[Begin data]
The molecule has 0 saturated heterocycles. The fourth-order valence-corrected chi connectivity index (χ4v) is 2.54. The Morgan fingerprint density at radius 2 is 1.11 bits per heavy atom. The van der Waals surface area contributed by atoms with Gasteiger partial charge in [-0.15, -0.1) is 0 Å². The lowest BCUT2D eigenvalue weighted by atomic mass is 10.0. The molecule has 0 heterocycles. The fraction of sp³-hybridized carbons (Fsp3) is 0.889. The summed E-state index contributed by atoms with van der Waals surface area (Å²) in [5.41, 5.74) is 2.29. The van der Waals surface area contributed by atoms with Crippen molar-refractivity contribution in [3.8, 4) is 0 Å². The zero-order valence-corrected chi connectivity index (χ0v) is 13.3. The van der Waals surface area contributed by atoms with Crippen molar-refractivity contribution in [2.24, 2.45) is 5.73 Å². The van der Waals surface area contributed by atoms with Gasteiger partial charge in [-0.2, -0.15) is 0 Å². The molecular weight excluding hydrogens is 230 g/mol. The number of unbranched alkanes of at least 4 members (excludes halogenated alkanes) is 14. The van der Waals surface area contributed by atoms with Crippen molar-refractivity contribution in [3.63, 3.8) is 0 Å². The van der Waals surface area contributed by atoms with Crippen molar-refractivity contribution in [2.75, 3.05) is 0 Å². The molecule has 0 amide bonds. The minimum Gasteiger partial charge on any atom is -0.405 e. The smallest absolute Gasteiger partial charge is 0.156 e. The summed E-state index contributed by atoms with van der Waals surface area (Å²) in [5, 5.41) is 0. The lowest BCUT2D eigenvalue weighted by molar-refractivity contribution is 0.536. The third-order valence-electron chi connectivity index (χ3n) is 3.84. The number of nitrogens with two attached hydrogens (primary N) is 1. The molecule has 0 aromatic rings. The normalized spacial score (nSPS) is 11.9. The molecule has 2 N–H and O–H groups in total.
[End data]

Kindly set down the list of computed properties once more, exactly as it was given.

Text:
The molecule has 0 saturated heterocycles. The fourth-order valence-corrected chi connectivity index (χ4v) is 2.54. The Morgan fingerprint density at radius 2 is 1.11 bits per heavy atom. The van der Waals surface area contributed by atoms with Gasteiger partial charge in [-0.15, -0.1) is 0 Å². The lowest BCUT2D eigenvalue weighted by atomic mass is 10.0. The molecule has 0 heterocycles. The fraction of sp³-hybridized carbons (Fsp3) is 0.889. The summed E-state index contributed by atoms with van der Waals surface area (Å²) in [5.41, 5.74) is 2.29. The van der Waals surface area contributed by atoms with Crippen molar-refractivity contribution in [3.8, 4) is 0 Å². The zero-order valence-corrected chi connectivity index (χ0v) is 13.3. The van der Waals surface area contributed by atoms with Crippen molar-refractivity contribution in [2.24, 2.45) is 5.73 Å². The van der Waals surface area contributed by atoms with Gasteiger partial charge in [-0.2, -0.15) is 0 Å². The molecular weight excluding hydrogens is 230 g/mol. The number of unbranched alkanes of at least 4 members (excludes halogenated alkanes) is 14. The van der Waals surface area contributed by atoms with Crippen molar-refractivity contribution in [3.63, 3.8) is 0 Å². The van der Waals surface area contributed by atoms with Crippen molar-refractivity contribution in [2.75, 3.05) is 0 Å². The molecule has 0 amide bonds. The minimum Gasteiger partial charge on any atom is -0.405 e. The smallest absolute Gasteiger partial charge is 0.156 e. The summed E-state index contributed by atoms with van der Waals surface area (Å²) in [5, 5.41) is 0. The lowest BCUT2D eigenvalue weighted by molar-refractivity contribution is 0.536. The third-order valence-electron chi connectivity index (χ3n) is 3.84. The number of nitrogens with two attached hydrogens (primary N) is 1. The molecule has 0 aromatic rings. The normalized spacial score (nSPS) is 11.9. The molecule has 2 N–H and O–H groups in total.